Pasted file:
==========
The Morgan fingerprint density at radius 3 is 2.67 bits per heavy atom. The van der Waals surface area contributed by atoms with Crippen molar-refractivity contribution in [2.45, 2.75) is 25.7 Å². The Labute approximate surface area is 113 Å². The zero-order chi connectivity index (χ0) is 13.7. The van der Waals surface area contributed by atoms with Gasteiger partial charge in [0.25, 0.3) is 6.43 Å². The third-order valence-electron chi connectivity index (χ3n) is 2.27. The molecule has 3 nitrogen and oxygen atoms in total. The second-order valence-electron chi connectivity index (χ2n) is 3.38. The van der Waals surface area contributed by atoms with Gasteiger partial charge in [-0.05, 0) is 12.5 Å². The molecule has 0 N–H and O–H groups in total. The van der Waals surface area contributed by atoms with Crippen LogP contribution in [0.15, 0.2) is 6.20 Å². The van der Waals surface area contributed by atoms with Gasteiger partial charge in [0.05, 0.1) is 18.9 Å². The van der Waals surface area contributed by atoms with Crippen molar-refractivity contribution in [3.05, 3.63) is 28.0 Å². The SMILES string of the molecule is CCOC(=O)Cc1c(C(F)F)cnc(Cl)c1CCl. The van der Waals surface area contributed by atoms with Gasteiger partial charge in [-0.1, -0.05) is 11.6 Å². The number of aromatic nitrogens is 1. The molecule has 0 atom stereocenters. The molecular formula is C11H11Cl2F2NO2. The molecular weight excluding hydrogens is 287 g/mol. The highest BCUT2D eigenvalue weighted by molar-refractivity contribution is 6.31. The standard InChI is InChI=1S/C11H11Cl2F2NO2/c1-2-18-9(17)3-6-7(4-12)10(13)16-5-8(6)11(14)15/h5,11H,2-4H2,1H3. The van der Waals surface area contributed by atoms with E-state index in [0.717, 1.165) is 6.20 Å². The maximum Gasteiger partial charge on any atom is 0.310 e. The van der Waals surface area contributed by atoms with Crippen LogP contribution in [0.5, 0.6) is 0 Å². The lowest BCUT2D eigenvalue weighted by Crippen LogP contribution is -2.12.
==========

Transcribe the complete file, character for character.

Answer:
The Morgan fingerprint density at radius 3 is 2.67 bits per heavy atom. The van der Waals surface area contributed by atoms with Crippen molar-refractivity contribution in [2.45, 2.75) is 25.7 Å². The Labute approximate surface area is 113 Å². The zero-order chi connectivity index (χ0) is 13.7. The van der Waals surface area contributed by atoms with Gasteiger partial charge in [0.25, 0.3) is 6.43 Å². The third-order valence-electron chi connectivity index (χ3n) is 2.27. The molecule has 3 nitrogen and oxygen atoms in total. The second-order valence-electron chi connectivity index (χ2n) is 3.38. The van der Waals surface area contributed by atoms with Gasteiger partial charge in [-0.05, 0) is 12.5 Å². The molecule has 0 N–H and O–H groups in total. The van der Waals surface area contributed by atoms with Crippen LogP contribution in [0.15, 0.2) is 6.20 Å². The van der Waals surface area contributed by atoms with Gasteiger partial charge in [0.05, 0.1) is 18.9 Å². The van der Waals surface area contributed by atoms with Crippen molar-refractivity contribution in [3.05, 3.63) is 28.0 Å². The SMILES string of the molecule is CCOC(=O)Cc1c(C(F)F)cnc(Cl)c1CCl. The van der Waals surface area contributed by atoms with Gasteiger partial charge in [-0.1, -0.05) is 11.6 Å². The number of aromatic nitrogens is 1. The molecule has 0 atom stereocenters. The molecular formula is C11H11Cl2F2NO2. The molecular weight excluding hydrogens is 287 g/mol. The highest BCUT2D eigenvalue weighted by molar-refractivity contribution is 6.31. The standard InChI is InChI=1S/C11H11Cl2F2NO2/c1-2-18-9(17)3-6-7(4-12)10(13)16-5-8(6)11(14)15/h5,11H,2-4H2,1H3. The van der Waals surface area contributed by atoms with E-state index in [0.717, 1.165) is 6.20 Å². The maximum Gasteiger partial charge on any atom is 0.310 e. The van der Waals surface area contributed by atoms with Crippen LogP contribution in [0.5, 0.6) is 0 Å². The lowest BCUT2D eigenvalue weighted by Crippen LogP contribution is -2.12.